How Chidambaram, UPA have turned India into a ponzi scheme

congress-party-symbol1Vivek Kaul 

The Congress led United Progressive Alliance (UPA) government has turned India into a big Ponzi scheme. Allow me to explain.
Most governments all over the world spend more than they earn. This difference is referred to as the fiscal deficit and is financed through borrowing. Any government borrows by selling bonds. On these bonds a certain rate of interest is paid every year by the government to the investor who has bought these bonds.
The bonds also have a certain maturity period and once they mature the money invested in the bonds needs to be repaid by the government to the investor who had bought these bonds.
The trouble is that India has reached a stage where the sum of the interest that the government needs to pay on the existing bonds along with the money the government requires to repay the maturing bonds is greater than the value of fresh bonds being issued (which is equal to the value of the fiscal deficit).
Take the current financial year 2013-2014 (i.e. the period between April 2013 and March 2014). The interest to be paid on existing bonds amounts to Rs 3,80,067 crore. The amount that needs to be paid to investors who hold bonds that are maturing is Rs 1,63,200 crore. This total, referred to as the debt servicing cost, comes to Rs 5,43,267 crore (as can be seen in the following table).
ponzi ratioThe ratio of the debt servicing cost divided by fiscal deficit(referred to as the Ponzi ratio in the above table) for the year 2013-2014 comes to 1.04 (Rs 5,43,267 crore/ Rs 5,24,539 crore). What this means in simple English is that the government is issuing fresh bonds and raising money to repay maturing bonds as well as to pay interest on the existing bonds.
This is akin to a Ponzi scheme, in which money brought in by new investors is used to redeem the payment that is due to existing investors. So investors buying new bonds issued by the government are providing it with money, to repay the older investors, whose interest is due and whose bonds are maturing. The Ponzi scheme runs till the money being brought in by the new investors is greater than the money being paid out by the existing investors.
In the Indian case, the Ponziness has gone up over the years. In 2009-2010, the Ponzi ratio was at 0.70. This means that money raised by 70% of the new bonds issued by the government went towards meeting the debt servicing cost. In 2013-2014, the Ponzi ratio touched 1.04. This means that the money raised through all the fresh bonds issued were used to pay for the interest on existing bonds and repay the maturing bonds.
In fact, the projection for 2014-2015 (i.e. the period between April 2014 and March 31, 2015) puts the Ponzi ratio at 1.28. This means that all the money collected through issuing fresh bonds will go towards debt servicing. But over and above that a certain portion of the government earnings will also go towards meeting the debt servicing cost.
The increasing level of the Ponzi ratio from 0.70 in 2009-2010 to 1.28 in 2014-2015, is a clear indication of the fiscal profligacy that the Congress led UPA government has indulged in over the last few years. This has led to a situation where the expenditure of the government has shot up much faster than its earnings. This difference has been financed by the government issuing more bonds. Now its gradually reached a stage wherein the government needs to issue more and more new bonds to pay interest on the existing bonds and repay the maturing bonds.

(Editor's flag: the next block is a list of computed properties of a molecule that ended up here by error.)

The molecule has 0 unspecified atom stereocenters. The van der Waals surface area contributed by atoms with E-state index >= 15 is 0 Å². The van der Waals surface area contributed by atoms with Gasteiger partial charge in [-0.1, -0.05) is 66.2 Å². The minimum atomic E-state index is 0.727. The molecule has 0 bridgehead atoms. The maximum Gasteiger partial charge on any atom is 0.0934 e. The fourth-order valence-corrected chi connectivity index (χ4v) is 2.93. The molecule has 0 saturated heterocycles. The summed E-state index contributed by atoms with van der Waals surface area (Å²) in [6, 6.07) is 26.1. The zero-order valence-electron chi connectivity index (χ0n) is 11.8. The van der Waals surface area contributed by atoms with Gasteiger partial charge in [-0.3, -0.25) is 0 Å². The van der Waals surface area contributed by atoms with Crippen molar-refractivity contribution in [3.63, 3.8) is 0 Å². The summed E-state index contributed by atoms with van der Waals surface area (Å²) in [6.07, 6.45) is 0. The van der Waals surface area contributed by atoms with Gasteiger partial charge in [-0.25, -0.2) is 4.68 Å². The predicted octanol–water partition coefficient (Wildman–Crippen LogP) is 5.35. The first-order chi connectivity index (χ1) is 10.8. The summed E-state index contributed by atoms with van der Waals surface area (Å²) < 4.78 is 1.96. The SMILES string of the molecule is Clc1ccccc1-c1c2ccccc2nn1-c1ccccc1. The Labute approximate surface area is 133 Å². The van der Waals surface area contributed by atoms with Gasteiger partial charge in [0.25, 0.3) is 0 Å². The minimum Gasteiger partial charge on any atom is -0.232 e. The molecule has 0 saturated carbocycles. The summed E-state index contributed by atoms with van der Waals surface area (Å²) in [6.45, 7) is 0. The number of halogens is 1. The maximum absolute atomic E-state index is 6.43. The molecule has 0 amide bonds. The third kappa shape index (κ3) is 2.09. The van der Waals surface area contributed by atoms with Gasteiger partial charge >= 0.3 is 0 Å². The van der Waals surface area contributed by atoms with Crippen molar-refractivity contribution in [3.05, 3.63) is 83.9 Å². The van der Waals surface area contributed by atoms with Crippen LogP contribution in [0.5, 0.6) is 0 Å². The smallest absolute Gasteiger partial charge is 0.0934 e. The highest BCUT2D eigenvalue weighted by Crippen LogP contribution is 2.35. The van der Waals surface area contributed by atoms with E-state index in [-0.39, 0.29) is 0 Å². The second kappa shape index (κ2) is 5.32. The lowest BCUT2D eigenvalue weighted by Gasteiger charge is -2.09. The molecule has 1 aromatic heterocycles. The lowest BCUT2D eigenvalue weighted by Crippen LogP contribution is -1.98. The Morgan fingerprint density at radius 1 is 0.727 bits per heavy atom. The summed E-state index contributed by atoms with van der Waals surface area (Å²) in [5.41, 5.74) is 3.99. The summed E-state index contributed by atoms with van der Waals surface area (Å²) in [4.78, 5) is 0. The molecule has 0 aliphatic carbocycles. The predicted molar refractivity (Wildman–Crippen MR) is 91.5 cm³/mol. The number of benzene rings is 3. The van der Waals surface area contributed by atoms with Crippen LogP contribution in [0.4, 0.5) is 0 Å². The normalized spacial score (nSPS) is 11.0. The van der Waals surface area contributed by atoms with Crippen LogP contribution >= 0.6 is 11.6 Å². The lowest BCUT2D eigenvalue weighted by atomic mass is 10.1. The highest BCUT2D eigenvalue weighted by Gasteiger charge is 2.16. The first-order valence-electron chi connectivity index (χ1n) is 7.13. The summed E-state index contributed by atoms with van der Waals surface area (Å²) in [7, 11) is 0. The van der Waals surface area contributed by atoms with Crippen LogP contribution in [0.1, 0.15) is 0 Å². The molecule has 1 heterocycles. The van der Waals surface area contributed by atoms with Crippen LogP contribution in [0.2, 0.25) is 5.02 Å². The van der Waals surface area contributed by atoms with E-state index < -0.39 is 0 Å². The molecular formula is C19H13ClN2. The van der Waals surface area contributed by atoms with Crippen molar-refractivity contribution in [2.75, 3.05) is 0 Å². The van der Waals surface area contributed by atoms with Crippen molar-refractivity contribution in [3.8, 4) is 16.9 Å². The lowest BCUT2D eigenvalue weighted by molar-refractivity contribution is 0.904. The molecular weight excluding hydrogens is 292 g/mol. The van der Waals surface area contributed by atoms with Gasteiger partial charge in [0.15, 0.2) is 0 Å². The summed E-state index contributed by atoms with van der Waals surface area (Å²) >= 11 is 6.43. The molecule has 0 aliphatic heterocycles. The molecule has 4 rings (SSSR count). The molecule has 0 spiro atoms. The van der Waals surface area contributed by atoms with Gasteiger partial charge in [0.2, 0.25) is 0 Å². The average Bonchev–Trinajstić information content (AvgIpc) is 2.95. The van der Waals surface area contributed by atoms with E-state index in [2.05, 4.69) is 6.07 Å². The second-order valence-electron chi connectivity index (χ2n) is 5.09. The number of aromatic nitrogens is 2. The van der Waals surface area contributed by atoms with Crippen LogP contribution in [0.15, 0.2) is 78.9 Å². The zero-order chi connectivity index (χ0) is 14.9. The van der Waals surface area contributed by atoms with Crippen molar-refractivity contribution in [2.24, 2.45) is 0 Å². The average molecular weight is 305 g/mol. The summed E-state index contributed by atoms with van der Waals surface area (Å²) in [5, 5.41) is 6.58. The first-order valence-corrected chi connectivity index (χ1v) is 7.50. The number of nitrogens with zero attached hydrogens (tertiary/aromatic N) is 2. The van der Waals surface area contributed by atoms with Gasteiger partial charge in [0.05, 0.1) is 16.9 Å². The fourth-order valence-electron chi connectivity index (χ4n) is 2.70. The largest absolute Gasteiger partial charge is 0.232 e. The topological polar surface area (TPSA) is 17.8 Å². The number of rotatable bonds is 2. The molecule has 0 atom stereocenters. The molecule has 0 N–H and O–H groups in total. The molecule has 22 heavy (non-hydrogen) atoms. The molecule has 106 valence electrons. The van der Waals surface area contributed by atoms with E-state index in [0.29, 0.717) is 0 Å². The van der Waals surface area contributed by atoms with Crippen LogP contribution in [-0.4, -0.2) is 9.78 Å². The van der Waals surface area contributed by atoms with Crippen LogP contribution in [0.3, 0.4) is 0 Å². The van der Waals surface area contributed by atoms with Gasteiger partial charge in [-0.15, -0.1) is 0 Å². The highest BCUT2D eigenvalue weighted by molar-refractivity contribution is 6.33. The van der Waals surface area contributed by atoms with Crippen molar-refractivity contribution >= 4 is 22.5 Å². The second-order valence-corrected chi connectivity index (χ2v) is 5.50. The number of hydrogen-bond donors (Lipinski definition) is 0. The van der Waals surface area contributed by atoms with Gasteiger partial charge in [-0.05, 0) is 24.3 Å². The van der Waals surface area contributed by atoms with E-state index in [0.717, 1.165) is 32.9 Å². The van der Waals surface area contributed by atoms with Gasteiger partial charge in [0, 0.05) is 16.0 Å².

This is nothing but a giant Ponzi scheme. To unravel, this Ponzi scheme the next government will have to cut down on expenditure dramatically. At the same time it will have to look at various ways of increasing its earnings.

The article originally appeared on www.firstpost.com on February 18, 2014

(Vivek Kaul is a writer. He tweets @kaul_vivek)

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About vivekkaul
Vivek Kaul is a writer who has worked at senior positions with the Daily News and Analysis(DNA) and The Economic Times, in the past. He is the author of the Easy Money trilogy. Easy Money: The Greatest Ponzi Scheme Ever and How It Is Set to Destroy the Global Financial System , the latest book in the trilogy has just been published. The first two books in the trilogy were published in November 2013 and July 2014 respectively. Both the books were bestsellers on Amazon.com and Amazon.in. Currently he works as an economic commentator and writes regular columns for www.firstpost.com. He is also the India editor of The Daily Reckoning newsletter published by www.equitymaster.com. His writing has appeared across various other publications in India. These include The Times of India, Business Standard,Business Today, Business World, The Hindu, The Hindu Business Line, Indian Management, The Asian Age, Deccan Chronicle, Forbes India, Mutual Fund Insight, The Free Press Journal, Quartz.com, DailyO.in, Business World, Huffington Post and Wealth Insight. In the past he has also been a regular columnist for www.rediff.com. He has lectured at IIM Bangalore, IIM Indore, TA PAI Institute of Management and the Alliance University (Bangalore). He has also taught a course titled Indian Economy to the PGPMX batch of IIM Indore. His areas of interest are the intersection between politics and economics, the international financial crisis, personal finance, marketing and branding, and anything to do with cinema and music. He can be reached at vivek.kaul@gmail.com

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